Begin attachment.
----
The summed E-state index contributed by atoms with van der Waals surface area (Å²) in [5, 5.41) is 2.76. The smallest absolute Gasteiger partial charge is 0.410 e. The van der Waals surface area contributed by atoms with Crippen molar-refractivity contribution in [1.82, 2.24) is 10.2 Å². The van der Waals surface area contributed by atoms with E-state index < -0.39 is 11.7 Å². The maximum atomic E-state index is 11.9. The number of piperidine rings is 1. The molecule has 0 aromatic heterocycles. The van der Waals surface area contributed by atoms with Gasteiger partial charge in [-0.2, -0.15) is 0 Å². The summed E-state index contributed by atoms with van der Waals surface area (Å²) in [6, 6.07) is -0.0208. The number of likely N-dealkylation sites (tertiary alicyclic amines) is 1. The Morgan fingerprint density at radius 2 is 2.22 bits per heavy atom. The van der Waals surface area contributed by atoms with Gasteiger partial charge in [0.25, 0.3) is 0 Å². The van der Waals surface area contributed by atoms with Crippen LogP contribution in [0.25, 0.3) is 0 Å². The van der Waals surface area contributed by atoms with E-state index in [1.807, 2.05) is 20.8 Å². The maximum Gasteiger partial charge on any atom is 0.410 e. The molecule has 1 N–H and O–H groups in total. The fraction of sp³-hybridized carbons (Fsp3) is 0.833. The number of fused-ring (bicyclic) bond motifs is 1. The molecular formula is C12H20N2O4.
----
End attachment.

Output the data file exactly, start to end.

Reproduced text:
The summed E-state index contributed by atoms with van der Waals surface area (Å²) in [5, 5.41) is 2.76. The smallest absolute Gasteiger partial charge is 0.410 e. The van der Waals surface area contributed by atoms with Crippen molar-refractivity contribution in [1.82, 2.24) is 10.2 Å². The van der Waals surface area contributed by atoms with E-state index < -0.39 is 11.7 Å². The maximum atomic E-state index is 11.9. The number of piperidine rings is 1. The molecule has 0 aromatic heterocycles. The van der Waals surface area contributed by atoms with Gasteiger partial charge in [-0.2, -0.15) is 0 Å². The summed E-state index contributed by atoms with van der Waals surface area (Å²) in [6, 6.07) is -0.0208. The number of likely N-dealkylation sites (tertiary alicyclic amines) is 1. The Morgan fingerprint density at radius 2 is 2.22 bits per heavy atom. The van der Waals surface area contributed by atoms with Gasteiger partial charge in [0.25, 0.3) is 0 Å². The van der Waals surface area contributed by atoms with Crippen LogP contribution in [0.25, 0.3) is 0 Å². The van der Waals surface area contributed by atoms with E-state index in [1.807, 2.05) is 20.8 Å². The maximum Gasteiger partial charge on any atom is 0.410 e. The molecule has 1 N–H and O–H groups in total. The fraction of sp³-hybridized carbons (Fsp3) is 0.833. The number of fused-ring (bicyclic) bond motifs is 1. The molecular formula is C12H20N2O4.